What Seniors Will Miss Most About Freeman


Riley Speidell

Centerspread Editor


The 2020-2021 school year has been a unique one for the graduating class.  Their year started with total online learning and eventually moved to a hybrid style.  With so many changes, the senior class missed many Freeman senior traditions.  Even so, their time at Freeman has not been diminished by this unconventional end of their high school careers.

Senior Emma Hennesey has been doing her best to look at the positive side of the situation.  “This year has looked different and was disappointing at first, but it has ended on a good note and I was so glad to be able to go back in person to see all of my teachers and friends,” Emma said.

Emma’s classmate, Danny Piper, has kept a similar outlook on his senior year.  He said, “There have been hardships, starting off the year virtually was a rough way to start, and even now in person it’s not ideal but I’ve stayed positive and really tried to make the most of it, and I think I did a good job of that.”

Part of what helped these students keep their positive mindset through the year were the small normalities they experienced, one of these being senior prom.  “It looked a little different than dances normally do, but it was some sense of returning to normal and even with the restrictions the staff was able to make it a fun experience,” said Danny.

The teacher versus student kickball game was another event that helped make the class of 2021 feel a little more normal.  “I think a highlight [of this year] for me was probably the kickball game against the teachers, even though we might have lost and Mr. Nicholas carried the teachers, it was still fun,” said Senior Thomas Brown.

Despite the difficult year, these students learned some valuable lessons that they can apply to their lives outside of Freeman.  For Emma, one of these lessons was about taking advantage of each moment in her life.  “Something good that’s come out of this year has been that I’ve learned to slow down and be present with the people I’m around – not rushing to just get things done like I constantly was before COVID,” Emma said.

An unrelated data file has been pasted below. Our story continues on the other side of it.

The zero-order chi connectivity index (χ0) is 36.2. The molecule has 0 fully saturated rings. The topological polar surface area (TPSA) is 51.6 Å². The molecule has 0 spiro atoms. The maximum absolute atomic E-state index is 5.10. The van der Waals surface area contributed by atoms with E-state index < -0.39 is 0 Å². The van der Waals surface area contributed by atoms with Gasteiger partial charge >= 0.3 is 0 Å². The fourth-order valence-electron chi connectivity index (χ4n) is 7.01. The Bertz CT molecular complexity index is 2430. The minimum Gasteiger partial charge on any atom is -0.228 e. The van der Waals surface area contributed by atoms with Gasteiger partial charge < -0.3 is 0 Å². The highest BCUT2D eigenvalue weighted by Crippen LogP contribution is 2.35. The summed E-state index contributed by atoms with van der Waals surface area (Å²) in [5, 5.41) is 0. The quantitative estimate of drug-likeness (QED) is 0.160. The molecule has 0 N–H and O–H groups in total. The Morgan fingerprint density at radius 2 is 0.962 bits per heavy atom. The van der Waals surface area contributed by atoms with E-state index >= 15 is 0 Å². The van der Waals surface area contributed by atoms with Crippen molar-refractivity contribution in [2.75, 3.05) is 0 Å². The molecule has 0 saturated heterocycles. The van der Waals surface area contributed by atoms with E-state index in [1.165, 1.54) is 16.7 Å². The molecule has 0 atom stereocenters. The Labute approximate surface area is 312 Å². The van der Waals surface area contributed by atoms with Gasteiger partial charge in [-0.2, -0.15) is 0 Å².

Danny was able to practice managing his time better while taking his classes entirely online.  He said, “Being online was a lot more freedom, so I had to adjust and still get all my work done.”

Through all four years at Freeman, these students have gained knowledge that they will remember beyond their high school years.  Thomas said, “The most important thing I’ve learned is probably perseverance and being resilient. The ability to keep moving forward through hardship and difficulties that we may face.”

Experience is a vital part of life and this is something Danny gained through his years at Freeman.  He joined the chess club not thinking he was going to enjoy it, but found the game much more exciting than he anticipated.

“Put yourself out there and try new things. A new sport, club, or class can change your perspective and high school experience for the better. You will learn something about yourself, while making friends and memories at the same time,” Danny said.

The senior students have managed to find the bright side through such a trying year and have learned to take every moment as it comes.

Published by The Commentator

Online Editor-in-Chief of the DSF commentator

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